Ortiz reaches milestone with No. 400


Ortiz reaches milestone with No. 400

OAKLAND -- In a perfect world, David Ortiz would have been able to celebrate his 400th career homer in style, following a Red Sox victory.
But wins have been in short supply for the Sox, who finished a seven-game road trip to the West Coast Wednesday with a dispiriting 3-2 loss to the Oakland, taking some of the shine off the achievement.
"It was in a good situation, tied the game,'' recounted Ortiz of the solo shot to right to lead off the fourth inning off A.J. Griffin.
But in the moment, Ortiz couldn't find much joy in the honor, even if he became only the eighth active player to reach the milestone and moved him into 49th place all-time on the homer list.
"Right now, not really,'' said Ortiz when asked if the homer felt special. "I'm just trying to play the game and try to keep on producing for this ballclub. I'll just try to keep on rolling.''
In time, Ortiz acknowledged, the homer will be appreciated in its proper historical context. But Ortiz, 36, intends to keep playing for several seasons. With the benefit of hindsight, the homer will someday mean more to him.
"I know at some point,'' he said, "when I'm not playing baseball, I might look at it from the outside and be like, 'Whoa -- I guess I had a good career.' But right now, it's just another home run that you put up there.''
There's something about facing the A's that makes for milestone homers for the Red Sox. Ortiz is the third Red Sox player in history to hit No. 400 against the A's. Ted Williams hit his 400th against the Kansas City A's and Carl Yastrzesmki hit No. 400 against Oakland, too.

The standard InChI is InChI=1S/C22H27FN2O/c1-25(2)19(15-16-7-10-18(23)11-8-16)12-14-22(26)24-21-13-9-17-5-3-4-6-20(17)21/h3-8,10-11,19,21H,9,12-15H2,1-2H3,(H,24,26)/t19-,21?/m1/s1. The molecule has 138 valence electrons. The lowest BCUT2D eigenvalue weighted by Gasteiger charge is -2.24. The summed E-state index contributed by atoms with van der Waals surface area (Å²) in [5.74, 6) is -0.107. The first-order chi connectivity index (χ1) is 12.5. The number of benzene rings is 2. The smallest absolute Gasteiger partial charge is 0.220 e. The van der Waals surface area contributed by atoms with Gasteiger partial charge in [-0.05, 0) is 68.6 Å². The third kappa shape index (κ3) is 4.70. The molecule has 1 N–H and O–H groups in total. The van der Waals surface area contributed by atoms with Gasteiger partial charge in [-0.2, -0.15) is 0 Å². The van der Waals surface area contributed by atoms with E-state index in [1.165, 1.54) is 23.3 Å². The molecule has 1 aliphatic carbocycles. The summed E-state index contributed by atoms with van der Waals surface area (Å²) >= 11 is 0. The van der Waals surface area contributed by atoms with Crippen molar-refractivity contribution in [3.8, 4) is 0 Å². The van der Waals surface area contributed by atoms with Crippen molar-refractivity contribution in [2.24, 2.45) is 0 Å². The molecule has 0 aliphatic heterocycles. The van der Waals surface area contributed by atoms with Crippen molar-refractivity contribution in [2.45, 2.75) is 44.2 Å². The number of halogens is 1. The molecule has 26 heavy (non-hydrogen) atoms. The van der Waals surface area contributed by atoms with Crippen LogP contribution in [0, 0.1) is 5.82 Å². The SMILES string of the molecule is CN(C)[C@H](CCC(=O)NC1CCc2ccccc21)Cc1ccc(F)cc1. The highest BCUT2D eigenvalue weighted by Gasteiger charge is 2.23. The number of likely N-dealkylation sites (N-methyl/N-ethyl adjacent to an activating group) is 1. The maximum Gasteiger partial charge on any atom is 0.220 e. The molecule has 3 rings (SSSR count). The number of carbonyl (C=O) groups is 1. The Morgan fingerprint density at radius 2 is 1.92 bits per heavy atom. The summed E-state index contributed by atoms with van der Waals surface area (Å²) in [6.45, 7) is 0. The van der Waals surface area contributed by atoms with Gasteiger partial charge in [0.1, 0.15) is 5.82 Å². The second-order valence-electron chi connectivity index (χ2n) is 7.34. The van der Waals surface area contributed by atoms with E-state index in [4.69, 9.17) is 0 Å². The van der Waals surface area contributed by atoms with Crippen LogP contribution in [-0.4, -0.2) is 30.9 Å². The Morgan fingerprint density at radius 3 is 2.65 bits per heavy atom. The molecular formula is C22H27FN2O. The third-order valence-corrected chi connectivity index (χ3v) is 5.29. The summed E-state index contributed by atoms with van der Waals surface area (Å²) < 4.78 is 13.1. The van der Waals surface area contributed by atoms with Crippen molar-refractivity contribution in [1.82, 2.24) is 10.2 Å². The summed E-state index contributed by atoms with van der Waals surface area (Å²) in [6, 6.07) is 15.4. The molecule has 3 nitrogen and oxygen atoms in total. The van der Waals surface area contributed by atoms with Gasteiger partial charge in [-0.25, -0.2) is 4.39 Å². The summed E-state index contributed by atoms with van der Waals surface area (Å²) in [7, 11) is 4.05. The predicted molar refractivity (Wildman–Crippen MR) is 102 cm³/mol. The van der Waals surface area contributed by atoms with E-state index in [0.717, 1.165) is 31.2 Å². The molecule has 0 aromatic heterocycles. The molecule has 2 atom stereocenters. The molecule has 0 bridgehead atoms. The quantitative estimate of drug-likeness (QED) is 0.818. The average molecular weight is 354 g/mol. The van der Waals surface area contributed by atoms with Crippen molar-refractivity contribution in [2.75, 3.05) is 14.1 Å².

Ortiz's cell phone was buzzing throughout the afternoon with texts and messages of congratulations from other players in the game. He estimated that he received "30 or 40.''
In his next at-bat following the historic homer, the A's public address announcer pointed out that Ortiz had reached the milestone two innings earlier, earning Ortiz a length ovation from the fans as he tipped his helmet in appreciation.
"That was pretty cool,'' he said of the reception. "You get something like that done on the road and people really appreciate it, it's (nice to get) appreciation.''
When he connected off Griffin, Ortiz had a pretty good idea that No. 400 had arrived. During the seven-game trip, he had hit a handful of balls to the warning track, but understood this one had the distance.
But after going six games without hitting a homer, he wasn't worried.
"To be honest with you, I wasn't worried (about when it was going to come),'' he said. "I was just swinging like a normally do and not trying to do too much.''
His teammates greeted him when he returned to the dugout and shared in the celebration.